The Mekong River travels more than 4,000 kilometres through China, Myanmar, Laos, Thailand, Cambodia, and Vietnam. It has become an important trade route that connects the six countries to each other and the rest of the world. Broadly speaking the river is divided between upper and lower Mekong with conditions varying along its length.
Our journey to the Mekong is considerably quicker and easier as it doesn’t even involve leaving Sydney’s CBD. Located inside a former three-storey terrace house on Chippendale’s popular Kensington Street dining precinct, the menu of our dining destination takes its inspiration from the dynamic and distinctive culinary cultures on the banks of its namesake river. The ground floor – “Lower Mekong” – is dedicated to traditional Vietnamese street fare while upstairs – you guessed it, “Upper Mekong” – showcases a contemporary twist on South-east Asian cuisine with influences coming from all six countries.
Resisting the temptation of pho noodles and rice paper spring rolls, we climbed the stairs and settled into the top floor dining area. Featuring a large emerald green wall and bamboo ceiling lamps, the room depicted a modern and affluent part of the region. The menu is far removed from the homely fare on offer downstairs – more exotic and experimental dishes with price points to match.
Seared Scallops ($16/2pc) are served in the shell with an ample amount of shallot and chilli garnish with fish sauce and tamarind dressing. The delicate meat of the seafood was prominent but with a pleasant amount of heat also coming through.
Two bite sized dumplings ($12/2pc) in an unusual squid ink black were filled with minced prawn and crab and elegantly presented in a deep bowl. Chicken broth was then poured over the dumplings and we emptied the bowl in no time.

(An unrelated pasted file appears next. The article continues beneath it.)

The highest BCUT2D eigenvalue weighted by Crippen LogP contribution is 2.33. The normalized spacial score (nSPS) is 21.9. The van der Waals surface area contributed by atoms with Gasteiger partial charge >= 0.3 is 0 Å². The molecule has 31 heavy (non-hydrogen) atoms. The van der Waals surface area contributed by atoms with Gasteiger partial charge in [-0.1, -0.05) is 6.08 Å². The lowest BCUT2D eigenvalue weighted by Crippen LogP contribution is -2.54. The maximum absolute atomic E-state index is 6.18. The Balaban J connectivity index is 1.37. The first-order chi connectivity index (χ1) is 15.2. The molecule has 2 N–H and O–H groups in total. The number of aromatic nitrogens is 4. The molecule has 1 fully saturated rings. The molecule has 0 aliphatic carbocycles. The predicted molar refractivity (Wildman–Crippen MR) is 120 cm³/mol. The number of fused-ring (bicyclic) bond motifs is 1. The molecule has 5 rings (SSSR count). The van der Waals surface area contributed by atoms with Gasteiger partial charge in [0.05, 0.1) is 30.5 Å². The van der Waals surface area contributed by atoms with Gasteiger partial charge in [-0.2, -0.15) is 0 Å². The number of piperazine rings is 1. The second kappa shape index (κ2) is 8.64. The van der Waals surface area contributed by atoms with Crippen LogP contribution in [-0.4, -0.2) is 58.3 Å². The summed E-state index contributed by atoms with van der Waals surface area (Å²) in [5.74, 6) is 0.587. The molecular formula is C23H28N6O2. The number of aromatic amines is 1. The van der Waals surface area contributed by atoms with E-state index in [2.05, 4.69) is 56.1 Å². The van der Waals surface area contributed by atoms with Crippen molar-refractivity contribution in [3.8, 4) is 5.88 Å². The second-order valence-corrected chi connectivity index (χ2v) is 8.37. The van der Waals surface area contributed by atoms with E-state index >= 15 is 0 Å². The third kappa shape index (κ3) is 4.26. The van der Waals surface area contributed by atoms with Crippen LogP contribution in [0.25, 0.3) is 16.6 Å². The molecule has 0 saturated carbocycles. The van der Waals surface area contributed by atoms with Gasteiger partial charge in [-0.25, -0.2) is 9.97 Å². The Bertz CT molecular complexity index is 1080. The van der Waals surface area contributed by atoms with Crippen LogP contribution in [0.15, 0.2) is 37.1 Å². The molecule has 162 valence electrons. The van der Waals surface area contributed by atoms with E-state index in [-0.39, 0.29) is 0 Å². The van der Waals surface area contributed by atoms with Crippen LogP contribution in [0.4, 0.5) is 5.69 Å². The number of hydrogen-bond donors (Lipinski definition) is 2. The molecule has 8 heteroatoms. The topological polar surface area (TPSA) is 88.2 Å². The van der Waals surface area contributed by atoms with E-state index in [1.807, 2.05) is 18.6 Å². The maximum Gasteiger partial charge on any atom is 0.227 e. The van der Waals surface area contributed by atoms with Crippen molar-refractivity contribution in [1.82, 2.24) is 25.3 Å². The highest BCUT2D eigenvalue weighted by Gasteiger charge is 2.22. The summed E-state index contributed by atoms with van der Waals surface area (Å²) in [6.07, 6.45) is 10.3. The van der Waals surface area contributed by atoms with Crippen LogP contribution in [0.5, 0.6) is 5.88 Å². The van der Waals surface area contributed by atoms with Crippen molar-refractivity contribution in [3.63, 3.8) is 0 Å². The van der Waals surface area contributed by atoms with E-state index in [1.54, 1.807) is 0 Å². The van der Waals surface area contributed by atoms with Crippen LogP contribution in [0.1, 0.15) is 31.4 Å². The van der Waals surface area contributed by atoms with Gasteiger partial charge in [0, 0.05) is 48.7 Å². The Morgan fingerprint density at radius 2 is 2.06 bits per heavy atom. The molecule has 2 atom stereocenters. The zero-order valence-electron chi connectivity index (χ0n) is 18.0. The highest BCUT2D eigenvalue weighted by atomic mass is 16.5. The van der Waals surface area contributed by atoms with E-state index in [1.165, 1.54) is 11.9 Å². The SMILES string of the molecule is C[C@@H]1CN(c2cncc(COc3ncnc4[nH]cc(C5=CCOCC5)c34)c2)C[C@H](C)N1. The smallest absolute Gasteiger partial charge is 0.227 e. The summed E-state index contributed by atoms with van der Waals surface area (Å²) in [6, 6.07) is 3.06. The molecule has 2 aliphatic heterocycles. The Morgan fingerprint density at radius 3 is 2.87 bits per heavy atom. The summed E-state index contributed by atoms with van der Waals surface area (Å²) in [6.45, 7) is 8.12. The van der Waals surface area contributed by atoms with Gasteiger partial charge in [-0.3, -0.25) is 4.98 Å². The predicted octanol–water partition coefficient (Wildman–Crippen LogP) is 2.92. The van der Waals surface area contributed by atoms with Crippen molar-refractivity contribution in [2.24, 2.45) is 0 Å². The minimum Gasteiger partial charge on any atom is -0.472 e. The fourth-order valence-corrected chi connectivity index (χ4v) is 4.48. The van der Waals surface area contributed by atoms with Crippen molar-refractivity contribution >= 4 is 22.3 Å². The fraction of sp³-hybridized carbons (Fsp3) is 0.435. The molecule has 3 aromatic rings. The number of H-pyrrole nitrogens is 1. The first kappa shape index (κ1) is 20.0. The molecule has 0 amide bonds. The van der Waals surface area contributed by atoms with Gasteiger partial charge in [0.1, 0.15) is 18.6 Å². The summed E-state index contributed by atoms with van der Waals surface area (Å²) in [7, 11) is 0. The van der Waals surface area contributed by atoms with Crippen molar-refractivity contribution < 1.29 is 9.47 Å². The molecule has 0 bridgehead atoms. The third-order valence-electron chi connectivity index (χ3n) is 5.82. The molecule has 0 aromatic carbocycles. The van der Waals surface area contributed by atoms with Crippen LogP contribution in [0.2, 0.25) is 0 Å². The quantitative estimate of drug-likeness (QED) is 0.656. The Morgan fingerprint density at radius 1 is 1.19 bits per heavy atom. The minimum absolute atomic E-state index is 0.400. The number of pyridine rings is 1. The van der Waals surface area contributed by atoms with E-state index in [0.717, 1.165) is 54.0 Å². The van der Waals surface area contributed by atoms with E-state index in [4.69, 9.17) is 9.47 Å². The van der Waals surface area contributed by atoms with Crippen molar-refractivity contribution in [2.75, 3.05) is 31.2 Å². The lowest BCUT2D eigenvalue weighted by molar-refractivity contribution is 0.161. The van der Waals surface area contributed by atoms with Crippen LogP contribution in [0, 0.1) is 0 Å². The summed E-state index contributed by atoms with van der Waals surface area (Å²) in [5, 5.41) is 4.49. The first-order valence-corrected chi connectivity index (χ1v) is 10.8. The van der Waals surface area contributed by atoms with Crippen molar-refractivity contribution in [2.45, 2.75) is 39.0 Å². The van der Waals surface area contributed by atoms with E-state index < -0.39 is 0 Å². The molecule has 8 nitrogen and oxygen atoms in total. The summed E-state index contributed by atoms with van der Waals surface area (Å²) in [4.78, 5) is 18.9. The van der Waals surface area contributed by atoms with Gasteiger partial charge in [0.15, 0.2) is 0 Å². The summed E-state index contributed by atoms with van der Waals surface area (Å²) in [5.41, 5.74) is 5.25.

Our next entrees Crisp Coconut Crepe ($16/4pc) shared the same filling as the dumplings but that was where the similarities ended. On paper at least, filling coconut crepes with seafood and sweet shrimp paste sounds an odd flavour combination. However when the exquisite looking dish arrived we were left in no doubt that savoury seafood was entirely compatible with the sweet crepe.
We were puzzled by our host’s recommendation of grilled cabbage ($16), apparently Upper Mekong’s house specialty. Theoretically this is a very basic dish with chunks of cabbage braised in soy sauce, more typically seen in the home than the restaurant. Just one bite of the cabbage was enough to demonstrate that this was far from basic. The vegetable was cooked to perfection whereby the raw, bitter taste was completed removed but the crunchiness retained; the truffle oil and orange infused soy sauce took this ostensibly simple dish to a total new level – who would have thought that a cabbage dish would be one of the highlights of the night?
The rest of the journey was smooth sailing downstream. Chargrilled pork ribs ($32) were plated with pickled vegetables, satay sauce and cassava churros. The latter were less churro and more prawn cracker in shape, texture and taste. The idea was to make small parcels with the “cracker”, vegetables, sauce and the pork, but we swiftly abandoned the delicate operation in favour of devouring the meat, only breaking away to eat the condiments.
King prawns ($34) of a staggering size were served half butterflied. The sweet and elastic meat demonstrated the freshness and quality of the produce.
Not knowing exactly what to expect for Egg Floss, Taro Custard and Rose Ice Cream ($12), we ordered this dessert purely for the novelty of seeing how the chef had combined these unusual ingredients. Egg floss isn’t uncommon in South-east Asia and is made by continuously stirring beaten eggs in hot oil. Typically a savoury ingredient, at Mekong it is transformed into a dessert and its bright yellow colour is visually stunning. Unlike the purple taro found in China, the Thai equivalent is also bright yellow, a good match to the egg floss and contrast to the pale-coloured ice cream. Certainly one of the most intriguing desserts we have experienced recently.
The journey to Mekong Restaurant was as inspiring as it was delicious. We learned how versatile South-east Asian cuisine could be – there’s certainly more to it than pho and pad thai. Who would have thought sweet coconut crepe could mix with savoury seafood so successfully? Who could anticipate humble cabbage becoming a star dish? We can’t wait to take a trip to the Mekong River itself and discover more South-east Asian culinary delights.
2/14 Kensington St, Sydney NSW
Phone: (02) 9282 9079